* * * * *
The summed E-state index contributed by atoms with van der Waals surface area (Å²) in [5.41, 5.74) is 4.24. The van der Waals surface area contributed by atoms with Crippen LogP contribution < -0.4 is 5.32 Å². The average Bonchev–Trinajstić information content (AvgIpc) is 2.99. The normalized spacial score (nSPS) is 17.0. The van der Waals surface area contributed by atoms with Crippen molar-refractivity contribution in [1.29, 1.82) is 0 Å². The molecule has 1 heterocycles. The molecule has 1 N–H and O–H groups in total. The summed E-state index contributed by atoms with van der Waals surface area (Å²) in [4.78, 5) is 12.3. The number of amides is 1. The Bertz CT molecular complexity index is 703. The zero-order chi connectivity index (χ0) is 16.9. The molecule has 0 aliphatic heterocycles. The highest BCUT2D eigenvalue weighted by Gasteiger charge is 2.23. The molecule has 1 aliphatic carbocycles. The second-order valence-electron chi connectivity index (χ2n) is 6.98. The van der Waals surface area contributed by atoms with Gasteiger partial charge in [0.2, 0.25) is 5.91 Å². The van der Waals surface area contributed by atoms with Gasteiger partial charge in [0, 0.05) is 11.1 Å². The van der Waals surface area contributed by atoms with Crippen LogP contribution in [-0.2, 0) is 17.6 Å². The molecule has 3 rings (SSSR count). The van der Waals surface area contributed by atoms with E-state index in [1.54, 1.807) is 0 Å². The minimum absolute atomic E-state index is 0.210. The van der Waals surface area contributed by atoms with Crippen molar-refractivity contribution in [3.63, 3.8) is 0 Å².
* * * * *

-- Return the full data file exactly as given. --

The summed E-state index contributed by atoms with van der Waals surface area (Å²) in [5.41, 5.74) is 4.24. The van der Waals surface area contributed by atoms with Crippen LogP contribution < -0.4 is 5.32 Å². The average Bonchev–Trinajstić information content (AvgIpc) is 2.99. The normalized spacial score (nSPS) is 17.0. The van der Waals surface area contributed by atoms with Crippen molar-refractivity contribution in [1.29, 1.82) is 0 Å². The molecule has 1 heterocycles. The molecule has 1 N–H and O–H groups in total. The summed E-state index contributed by atoms with van der Waals surface area (Å²) in [4.78, 5) is 12.3. The number of amides is 1. The Bertz CT molecular complexity index is 703. The zero-order chi connectivity index (χ0) is 16.9. The molecule has 0 aliphatic heterocycles. The highest BCUT2D eigenvalue weighted by Gasteiger charge is 2.23. The molecule has 1 aliphatic carbocycles. The second-order valence-electron chi connectivity index (χ2n) is 6.98. The van der Waals surface area contributed by atoms with Gasteiger partial charge in [0.2, 0.25) is 5.91 Å². The van der Waals surface area contributed by atoms with Gasteiger partial charge in [0, 0.05) is 11.1 Å². The van der Waals surface area contributed by atoms with Crippen LogP contribution in [-0.2, 0) is 17.6 Å². The molecule has 3 rings (SSSR count). The van der Waals surface area contributed by atoms with E-state index in [1.54, 1.807) is 0 Å². The minimum absolute atomic E-state index is 0.210. The van der Waals surface area contributed by atoms with Crippen molar-refractivity contribution in [3.63, 3.8) is 0 Å².